of course, a growing disdain for such diptych projects hasn't stopped me from wanting one myself. so we started across ø/öresund, which i share with kristina, where we do photos of life in denmark and life in sweden (and which i love and look forward to and enjoy collaborating on).  i'm not sure we are always beyond wistful breakfast crumbs (i do adore a good macro, after all), but i'd like to think that over time it will show that we have captured something of the contrasts and similarities of the two countries in which we reside, so near and yet so far from one another. and for the first time, i think that i'm willing to watch and let something develop and only later see what it really is. and that's something, at least for me personally. and speaking of kristina, i would say that of the blog photographers i know, some of her photos come closest to a documentary photography spirit.

my own photos probably never will mostly because i have a hard time letting them speak for themselves. that's why i've pushed myself to do wordless wednesdays, in an effort to try to let the photos speak and not try to pile words and meaning onto absolutely everything. that and i really don't like taking pictures of people all that much. rocks and leaves just sit still so much better and they never get impatient with you and tell you to hurry up and snap it already or yell at you for taking their picture without their permission.

but, i thank you all for your thoughts and for the polemic. it provoked a whole lot more thinking on my part and it's less a half-thought thought now and more of a two-thirds thought thought. but, as i said, out of tension comes meaning.

edited: sorry for all the stupid errors that were in this one...but on that stupid PC, it kept jumping back to the top and i clearly lost my place several times...sigh. another reason to love macs. and safari. but that's a whole 'nother post, isn't it?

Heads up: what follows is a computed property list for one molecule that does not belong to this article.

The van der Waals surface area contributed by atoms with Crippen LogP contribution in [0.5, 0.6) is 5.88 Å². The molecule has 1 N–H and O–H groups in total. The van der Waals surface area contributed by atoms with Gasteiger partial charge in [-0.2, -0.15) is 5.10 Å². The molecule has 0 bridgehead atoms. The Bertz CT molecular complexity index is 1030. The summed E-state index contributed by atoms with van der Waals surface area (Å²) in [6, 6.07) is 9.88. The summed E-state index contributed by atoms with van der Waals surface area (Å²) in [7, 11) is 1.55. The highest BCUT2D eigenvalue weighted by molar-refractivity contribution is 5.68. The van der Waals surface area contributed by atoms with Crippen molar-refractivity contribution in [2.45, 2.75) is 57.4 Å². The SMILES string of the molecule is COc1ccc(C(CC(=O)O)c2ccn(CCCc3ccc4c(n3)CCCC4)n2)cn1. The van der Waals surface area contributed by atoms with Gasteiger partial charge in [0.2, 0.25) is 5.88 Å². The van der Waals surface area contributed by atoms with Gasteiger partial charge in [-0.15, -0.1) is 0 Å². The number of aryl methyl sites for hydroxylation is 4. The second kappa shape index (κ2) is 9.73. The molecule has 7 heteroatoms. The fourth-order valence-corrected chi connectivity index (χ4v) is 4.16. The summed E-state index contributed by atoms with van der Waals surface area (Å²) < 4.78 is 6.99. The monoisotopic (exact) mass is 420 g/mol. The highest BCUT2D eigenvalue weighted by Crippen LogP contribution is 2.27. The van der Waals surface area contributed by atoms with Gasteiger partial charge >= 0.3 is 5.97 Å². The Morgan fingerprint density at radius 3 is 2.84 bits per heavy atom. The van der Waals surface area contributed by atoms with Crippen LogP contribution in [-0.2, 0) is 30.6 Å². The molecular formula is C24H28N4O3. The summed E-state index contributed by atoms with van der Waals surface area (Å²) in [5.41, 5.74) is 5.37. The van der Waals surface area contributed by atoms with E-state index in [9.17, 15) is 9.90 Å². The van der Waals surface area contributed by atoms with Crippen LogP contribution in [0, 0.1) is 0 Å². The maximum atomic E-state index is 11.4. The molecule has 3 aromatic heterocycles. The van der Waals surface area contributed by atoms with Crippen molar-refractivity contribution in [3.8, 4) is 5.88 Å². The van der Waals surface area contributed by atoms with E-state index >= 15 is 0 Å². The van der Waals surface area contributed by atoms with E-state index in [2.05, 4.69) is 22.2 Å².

5 comments:

Bill Stankus said...

I once wrote a blog with the theme that photography is dead. That is, traditional photography required skills and technical knowledge in order to achieve some photo success. Digital photography essentially erased the need to understand all the factors required for a picture. How a lens worked, focal distance, f stops, the relationship between exposure time, lens opening and film speed are all now archaic.

In so many ways digital photography fulfills George Eastman’s ambition of getting a small portable, easy to use camera into the hands of the masses. The term “Kodak Moment” has significance if it simply refers to the enjoyment of snapping good pics of a person’s private world.

When once it was rare to share family photos or vacation photos with someone else, the internet now provided an avenue far greater than the once often dreaded experience of visiting someone while they trot out albums or slide projectors and stacks of snapshots complete with running dialog.

The result of the computer and digital age and the plethora of easy to use cameras potentially blurs the distinction between art and snapshots. Anyone can take pictures and exponentially share. Gone are the arcane skills and gone, in the most part are connections to all the great photographs and photographers of the past (unless Googled, of course).

There’s nothing wrong with a good snapshot and Kodak Moments are still rare. And, I suppose, as the wave of digital images sweeps the planet, old ways are no longer required and a new strain of photo DNA is coming of age. All good stuff except the past stills teaches lessons.